How kindergartens and schools look at learning

Many people working in kindergartens worry that they shall become too similar to the school, and that the school’s conception of learning will be forced upon the kindergartens. But to what degree is there a disagreement in their view on learning?



Over the last years the kindergartens have become increasingly closer connected to the educational system, and the pressure for more learning in the kindergarten has intensified. This situation has led to higher demands for cooperation between kindergarten and school. Research shows that the relation between the two institutions often is considered unbalanced, with the school system being the strongest part.

Kari Hoås Moen at Queen Maud University College of Early Childhood Education has studied the challenges for Norwegian kindergartens. In a scientific article, she writes that head teachers in kindergartens have been afraid that the school’s conception of learning shall be forced upon the kindergartens. But is there really a question about a different conception of learning between the kindergarten and the school?

Moen wanted to study how the head teachers experienced their relationship with the school when it came to the children’s learning in the kindergarten. To what extent the head teachers disagreed with the school’s requirements to children’s learning. And lastly, how did they try to influence the school in these questions.


The head teachers told they didn’t disagree very often with the school on learning issues, which Moen finds surprising. On a scale ranging from 1 (very seldom) to 6 (very often), a majority of the head teachers chose the two lowest values. The head teachers in public kindergartens disagreed more often with the school than their colleagues in private kindergartens. Moen believes there are several reasons. One of them might be that the public kindergartens have a closer relationship with the schools than the private ones.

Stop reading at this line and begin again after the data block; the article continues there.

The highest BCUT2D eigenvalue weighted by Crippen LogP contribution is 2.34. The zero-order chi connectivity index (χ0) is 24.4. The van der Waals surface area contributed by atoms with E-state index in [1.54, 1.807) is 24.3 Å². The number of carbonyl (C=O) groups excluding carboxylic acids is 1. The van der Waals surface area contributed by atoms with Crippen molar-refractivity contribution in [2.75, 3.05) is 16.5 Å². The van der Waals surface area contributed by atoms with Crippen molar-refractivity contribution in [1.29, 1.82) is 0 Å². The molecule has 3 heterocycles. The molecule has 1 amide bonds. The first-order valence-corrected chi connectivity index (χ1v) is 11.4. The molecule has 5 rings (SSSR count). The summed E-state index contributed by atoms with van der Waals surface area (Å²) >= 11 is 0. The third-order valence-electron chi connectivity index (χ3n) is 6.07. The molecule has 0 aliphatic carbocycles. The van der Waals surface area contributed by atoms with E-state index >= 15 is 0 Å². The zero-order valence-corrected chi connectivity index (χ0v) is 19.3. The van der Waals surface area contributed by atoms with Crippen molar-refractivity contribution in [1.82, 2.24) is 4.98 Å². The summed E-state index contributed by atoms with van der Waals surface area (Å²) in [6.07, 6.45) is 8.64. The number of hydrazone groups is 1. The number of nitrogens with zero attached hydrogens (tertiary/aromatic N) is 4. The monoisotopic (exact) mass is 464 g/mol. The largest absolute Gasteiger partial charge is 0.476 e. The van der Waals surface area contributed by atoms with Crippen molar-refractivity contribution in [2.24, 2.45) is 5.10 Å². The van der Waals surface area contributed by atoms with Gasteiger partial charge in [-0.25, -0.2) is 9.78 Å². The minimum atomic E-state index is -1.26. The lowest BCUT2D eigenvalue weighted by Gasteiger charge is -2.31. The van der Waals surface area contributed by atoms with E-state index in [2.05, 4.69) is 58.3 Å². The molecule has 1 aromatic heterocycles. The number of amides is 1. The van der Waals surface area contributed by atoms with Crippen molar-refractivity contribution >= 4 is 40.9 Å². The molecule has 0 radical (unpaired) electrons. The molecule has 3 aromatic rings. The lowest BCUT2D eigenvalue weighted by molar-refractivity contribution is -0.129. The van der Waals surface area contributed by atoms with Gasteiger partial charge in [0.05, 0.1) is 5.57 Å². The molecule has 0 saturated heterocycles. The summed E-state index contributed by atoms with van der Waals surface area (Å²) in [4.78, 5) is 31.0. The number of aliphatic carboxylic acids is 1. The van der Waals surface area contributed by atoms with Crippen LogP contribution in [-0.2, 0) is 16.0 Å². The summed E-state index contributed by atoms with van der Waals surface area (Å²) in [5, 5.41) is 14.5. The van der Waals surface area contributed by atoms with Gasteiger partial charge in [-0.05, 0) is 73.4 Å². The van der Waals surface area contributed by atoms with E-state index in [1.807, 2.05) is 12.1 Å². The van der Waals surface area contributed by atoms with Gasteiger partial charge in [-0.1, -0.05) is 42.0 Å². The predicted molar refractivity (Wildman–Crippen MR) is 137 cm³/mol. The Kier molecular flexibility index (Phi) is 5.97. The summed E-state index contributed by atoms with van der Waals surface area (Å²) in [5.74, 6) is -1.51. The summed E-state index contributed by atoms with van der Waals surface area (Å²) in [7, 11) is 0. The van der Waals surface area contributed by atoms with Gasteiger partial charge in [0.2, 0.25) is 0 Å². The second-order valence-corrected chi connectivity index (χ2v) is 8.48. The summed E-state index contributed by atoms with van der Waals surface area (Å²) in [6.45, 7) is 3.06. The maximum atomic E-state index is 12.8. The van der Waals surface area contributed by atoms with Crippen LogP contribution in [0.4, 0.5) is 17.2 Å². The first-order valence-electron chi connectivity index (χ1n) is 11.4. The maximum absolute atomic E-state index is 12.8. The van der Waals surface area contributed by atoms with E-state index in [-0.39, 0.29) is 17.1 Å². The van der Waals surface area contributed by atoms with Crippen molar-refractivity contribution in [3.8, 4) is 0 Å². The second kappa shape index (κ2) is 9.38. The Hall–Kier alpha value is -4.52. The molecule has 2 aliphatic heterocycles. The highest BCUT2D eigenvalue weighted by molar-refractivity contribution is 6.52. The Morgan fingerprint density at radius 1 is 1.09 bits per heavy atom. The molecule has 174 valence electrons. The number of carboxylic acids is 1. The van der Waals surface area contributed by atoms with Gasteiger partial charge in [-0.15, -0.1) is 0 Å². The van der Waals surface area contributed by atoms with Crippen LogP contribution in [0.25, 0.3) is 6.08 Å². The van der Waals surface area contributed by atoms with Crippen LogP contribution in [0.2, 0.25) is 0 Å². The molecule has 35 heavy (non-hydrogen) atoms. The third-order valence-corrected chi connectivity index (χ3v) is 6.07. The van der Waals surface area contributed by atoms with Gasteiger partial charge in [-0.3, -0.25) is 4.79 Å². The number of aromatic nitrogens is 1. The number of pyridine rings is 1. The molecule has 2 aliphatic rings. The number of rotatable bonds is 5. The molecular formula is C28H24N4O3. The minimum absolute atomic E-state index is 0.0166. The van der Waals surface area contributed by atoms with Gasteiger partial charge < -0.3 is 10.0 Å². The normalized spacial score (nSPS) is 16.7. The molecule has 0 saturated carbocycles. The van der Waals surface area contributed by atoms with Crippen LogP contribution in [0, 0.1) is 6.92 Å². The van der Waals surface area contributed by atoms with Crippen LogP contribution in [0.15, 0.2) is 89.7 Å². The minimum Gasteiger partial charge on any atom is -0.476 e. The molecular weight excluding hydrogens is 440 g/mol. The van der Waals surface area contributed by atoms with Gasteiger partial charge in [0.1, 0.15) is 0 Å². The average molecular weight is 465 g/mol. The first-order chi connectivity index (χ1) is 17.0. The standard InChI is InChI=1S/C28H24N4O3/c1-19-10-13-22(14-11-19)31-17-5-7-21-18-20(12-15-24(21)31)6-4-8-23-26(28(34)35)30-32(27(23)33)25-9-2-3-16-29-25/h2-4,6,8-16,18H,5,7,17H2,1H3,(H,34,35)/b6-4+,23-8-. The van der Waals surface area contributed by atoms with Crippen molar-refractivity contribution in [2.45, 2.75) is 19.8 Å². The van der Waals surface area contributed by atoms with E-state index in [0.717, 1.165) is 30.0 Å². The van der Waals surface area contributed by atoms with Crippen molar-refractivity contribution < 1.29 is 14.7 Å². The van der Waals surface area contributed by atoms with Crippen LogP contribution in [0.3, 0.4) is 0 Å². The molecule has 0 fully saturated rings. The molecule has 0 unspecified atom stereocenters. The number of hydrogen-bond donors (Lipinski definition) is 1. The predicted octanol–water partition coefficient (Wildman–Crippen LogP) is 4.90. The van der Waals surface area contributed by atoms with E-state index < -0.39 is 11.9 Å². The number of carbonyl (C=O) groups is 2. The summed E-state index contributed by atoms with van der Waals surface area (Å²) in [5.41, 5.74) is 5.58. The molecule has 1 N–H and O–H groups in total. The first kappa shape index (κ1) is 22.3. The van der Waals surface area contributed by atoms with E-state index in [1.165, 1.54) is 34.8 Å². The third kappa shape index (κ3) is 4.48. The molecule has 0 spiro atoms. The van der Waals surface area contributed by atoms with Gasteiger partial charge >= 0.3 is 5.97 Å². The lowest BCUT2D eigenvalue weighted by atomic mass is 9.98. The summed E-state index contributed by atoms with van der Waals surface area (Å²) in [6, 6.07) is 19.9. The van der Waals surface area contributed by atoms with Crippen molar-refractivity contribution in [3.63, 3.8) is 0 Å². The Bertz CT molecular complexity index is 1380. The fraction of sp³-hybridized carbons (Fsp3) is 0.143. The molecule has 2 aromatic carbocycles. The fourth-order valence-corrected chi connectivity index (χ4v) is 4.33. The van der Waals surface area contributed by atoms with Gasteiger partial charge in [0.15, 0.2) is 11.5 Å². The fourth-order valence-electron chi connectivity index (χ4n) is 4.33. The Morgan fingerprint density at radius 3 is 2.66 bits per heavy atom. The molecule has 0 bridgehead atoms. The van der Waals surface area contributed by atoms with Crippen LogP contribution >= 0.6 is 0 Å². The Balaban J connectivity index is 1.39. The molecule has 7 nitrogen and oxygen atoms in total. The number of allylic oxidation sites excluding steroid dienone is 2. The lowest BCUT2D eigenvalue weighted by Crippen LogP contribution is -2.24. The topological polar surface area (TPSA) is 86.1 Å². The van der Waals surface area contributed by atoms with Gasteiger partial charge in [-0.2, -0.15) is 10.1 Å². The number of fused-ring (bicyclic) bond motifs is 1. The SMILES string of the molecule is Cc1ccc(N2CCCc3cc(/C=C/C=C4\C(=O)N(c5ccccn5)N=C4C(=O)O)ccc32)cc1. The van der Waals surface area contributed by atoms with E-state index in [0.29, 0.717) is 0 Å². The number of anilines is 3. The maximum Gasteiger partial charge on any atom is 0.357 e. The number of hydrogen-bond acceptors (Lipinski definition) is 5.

“If the contact is closer, then disagreements might pop up more easily,” Moen says.

Also, the interviews showed there was little disagreement between head teachers in the kindergarten and the school. Though, in some areas the disagreement was more pronounced. For instance, how schools and kindergartens considered adult management versus letting children follow their own interests and initiatives. They also disagreed upon the content of teaching.

In addition, several head teachers said they worried about the kindergarten becoming too much of a school; too influenced by pedagogy, learning goals and mapping.

“Both parties have to be open and talk to each other about how they understand different terms in order to obtain a mutual understanding.”


Moen also found that head teachers in the public kindergarten tried to influence the school in matters of learning issues to a much higher degree than the head teachers from private ones.

Moen finds this difference remarkable. She believes this result reflects the fact that the private kindergartens normally have less contact with the school than the public ones. And therefore, have fewer possibilities to try to influence them.

Since the head teachers in the public kindergarten more often disagree with the school, they might be more motivated to try to influence it. This is in accordance with the findings of the study. Those head teachers experiencing a high degree of disagreement also had a higher tendency to answer that they tried to influence the school very much.

“The public kindergarten seems to be more involved on their own behalf, both when it comes to expressing disagreement, and particularly in their effort to influence,” Moen states.


Even though the disagreement between school and kindergarten seldom is explicit, the study indicates that there might be a small difference in the conception of learning between them, according to Moen.

Moen believes it’s important that the kindergarten staff talks about issues connected to learning and communicates their view on learning to the school. Both parties have to be open and talk to each other about how they understand different terms in order to obtain a mutual understanding. Moen believes the statutory requirement obliging the two parties to cooperate in the transition between kindergarten and school is a better starting point for cooperation than before when this requirement primarily was a responsibility for the kindergarten.

“I think it’s crucial to create a good relationship listening to one another in mutual respect. It takes time to build confidence.”